Carol Lynley, Star of ‘The Poseidon Adventure,’ Dies at Age 77

By Paula Liu

Actress Carol Lynley, known for her role in “The Poseidon Adventure,” died in her home in Los Angeles on Sept. 3, according to multiple reports.

Trent Dolan, a friend of the actress, said that she passed away after suffering a heart attack while in her home in Pacific Palisades, Variety reported. Lynley’s daughter, Jill Selsman, stated that her mother passed away peacefully in her sleep during a press conference, according to Herald Publicist.

“Clearly, you can’t change loss of life, but when there’s a world past, she’s dancing along with her nice buddy Fred Astaire and having fun with her new life as a lot as she loved her earlier one,” Selsman said during the press conference.

Selsman talked about her mother’s love of the world around her and how she was always a peaceful person, according to the Herald Publicist. Selsman continued sharing about her mother’s attitude towards life and all that she immersed herself in.

“She was curious about the world around her, loved to spend time with interesting people, of all stripes and was generally a very peaceful person. Very live and let live,” Selsman said. “She loved working in film and much as she loved going to the movies. I saw everything as a child with her.”

Carol Lynley, born Carole Ann Jones, had started off as a child model, according to Variety. At age 15, she was on the cover of the Life magazine in 1957, and starred in her very first film, “The Light in the Forest” in 1958, and starred again in “Holiday for Lovers” in 1959.

She also had a role in “Blue Denim,” which won her the Theater World Award having played one of the most promising personalities for 1956-1957, and this recognition secured her a contract with 20th Century Fox for seven years, according to Hollywood Reporter.

Her most notable and memorable role would be in the 1972 disaster movie, “The Poseidon Adventure,” where she played a ship singer, Nonnie Parry, one of the passengers aboard the S.S. Poseidon, who was trying to escape the sinking vessel after it was turned over by a tidal wave, according to USA Today. She recalled that the movie had been a tremendous success. The movie was nominated for several academy awards.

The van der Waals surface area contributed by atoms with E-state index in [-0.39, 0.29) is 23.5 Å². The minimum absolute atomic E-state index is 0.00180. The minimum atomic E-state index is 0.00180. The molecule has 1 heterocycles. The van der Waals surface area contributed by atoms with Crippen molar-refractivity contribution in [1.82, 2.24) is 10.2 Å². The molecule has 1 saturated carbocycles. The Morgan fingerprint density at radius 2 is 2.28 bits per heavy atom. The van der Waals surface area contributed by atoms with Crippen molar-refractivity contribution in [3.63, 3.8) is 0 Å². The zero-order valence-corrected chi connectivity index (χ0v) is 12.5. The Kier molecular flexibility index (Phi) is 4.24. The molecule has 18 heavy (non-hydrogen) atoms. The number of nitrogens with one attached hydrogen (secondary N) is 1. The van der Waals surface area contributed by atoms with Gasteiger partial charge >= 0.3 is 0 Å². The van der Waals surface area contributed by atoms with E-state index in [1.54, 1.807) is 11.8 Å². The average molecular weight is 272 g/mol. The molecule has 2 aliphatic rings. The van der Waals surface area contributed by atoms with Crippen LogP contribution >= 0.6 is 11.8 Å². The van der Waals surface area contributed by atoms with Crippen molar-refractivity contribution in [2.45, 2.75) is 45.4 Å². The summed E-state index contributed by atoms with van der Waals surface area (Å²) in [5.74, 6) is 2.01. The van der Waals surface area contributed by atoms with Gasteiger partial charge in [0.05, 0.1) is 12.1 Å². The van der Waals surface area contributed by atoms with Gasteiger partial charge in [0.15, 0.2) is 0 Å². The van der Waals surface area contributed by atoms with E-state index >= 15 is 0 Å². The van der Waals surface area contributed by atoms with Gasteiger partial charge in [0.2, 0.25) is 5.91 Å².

In a 1972 interview with movie critic Roger Ebert, Lynley recalled that many people wanted a part in “The Poseidon Adventure.”

“Everybody in town wanted it. This is, you know, a major motion picture. And I’m such a movie buff, I just loved working on it,” Lynley said. During the interview, Lynley shared that director Ronald Neame did not make use of stunt actors because he wanted real reactions from the cast. And for her, that aspect was scary for her, especially for the more dangerous parts the movie.

“There were no safety precautions for the first two weeks of shooting. I’d be up there on a catwalk, and if I slipped, it was six stories straight down through flames to a concrete floor. When we look scared, it’s real,” Lynley said during the interview.

She ended up marrying Michael Selsman, a public relations executive back in 1960. They had a daughter together before separating in 1964.

Towards the end of her career, she played more minor roles in lower budget films and works, such as “The Maltese Bippy,” “Norwood,” “The Four Deuces,” “The Washington Affair,” and “Bad Georgia Road.”

She had an interview with The San Fransisco Chronicle back in 2000, where she talked about her attempts at landing roles and predicted that she would be back on the big screens soon.

“I don’t mean to sound conceited, but I am a very talented actress, and I have my head screwed on right. I’m not going to drug clinics, I look good, and I got all my marbles. So I really believe I’ll be back,” she said.

Following that, she managed to secure herself roles in two movies—”A Light in the Forest,” in 2003, and “Vic,” in 2006.